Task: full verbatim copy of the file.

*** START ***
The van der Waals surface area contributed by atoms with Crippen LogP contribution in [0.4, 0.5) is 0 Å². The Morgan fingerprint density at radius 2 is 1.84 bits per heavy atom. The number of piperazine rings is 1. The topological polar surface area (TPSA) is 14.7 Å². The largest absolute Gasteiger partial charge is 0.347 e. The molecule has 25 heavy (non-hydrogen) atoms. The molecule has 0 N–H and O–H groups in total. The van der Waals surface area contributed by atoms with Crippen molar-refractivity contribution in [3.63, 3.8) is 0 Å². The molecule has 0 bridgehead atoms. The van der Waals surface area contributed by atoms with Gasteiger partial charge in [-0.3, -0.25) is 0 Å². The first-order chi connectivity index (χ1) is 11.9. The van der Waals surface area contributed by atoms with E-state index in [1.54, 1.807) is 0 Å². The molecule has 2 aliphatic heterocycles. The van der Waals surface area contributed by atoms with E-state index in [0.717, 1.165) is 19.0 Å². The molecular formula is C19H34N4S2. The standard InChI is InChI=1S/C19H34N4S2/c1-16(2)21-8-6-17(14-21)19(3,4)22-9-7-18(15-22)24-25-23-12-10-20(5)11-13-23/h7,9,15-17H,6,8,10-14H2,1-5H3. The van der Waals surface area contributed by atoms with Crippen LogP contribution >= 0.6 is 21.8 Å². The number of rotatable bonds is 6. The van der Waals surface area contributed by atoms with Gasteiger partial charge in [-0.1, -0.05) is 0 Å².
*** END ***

The van der Waals surface area contributed by atoms with Crippen LogP contribution in [0.4, 0.5) is 0 Å². The Morgan fingerprint density at radius 2 is 1.84 bits per heavy atom. The number of piperazine rings is 1. The topological polar surface area (TPSA) is 14.7 Å². The largest absolute Gasteiger partial charge is 0.347 e. The molecule has 25 heavy (non-hydrogen) atoms. The molecule has 0 N–H and O–H groups in total. The van der Waals surface area contributed by atoms with Crippen molar-refractivity contribution in [3.63, 3.8) is 0 Å². The molecule has 0 bridgehead atoms. The van der Waals surface area contributed by atoms with Gasteiger partial charge in [-0.3, -0.25) is 0 Å². The first-order chi connectivity index (χ1) is 11.9. The van der Waals surface area contributed by atoms with E-state index in [1.54, 1.807) is 0 Å². The molecule has 2 aliphatic heterocycles. The van der Waals surface area contributed by atoms with E-state index in [0.717, 1.165) is 19.0 Å². The molecular formula is C19H34N4S2. The standard InChI is InChI=1S/C19H34N4S2/c1-16(2)21-8-6-17(14-21)19(3,4)22-9-7-18(15-22)24-25-23-12-10-20(5)11-13-23/h7,9,15-17H,6,8,10-14H2,1-5H3. The van der Waals surface area contributed by atoms with Crippen LogP contribution >= 0.6 is 21.8 Å². The number of rotatable bonds is 6. The van der Waals surface area contributed by atoms with Gasteiger partial charge in [-0.1, -0.05) is 0 Å².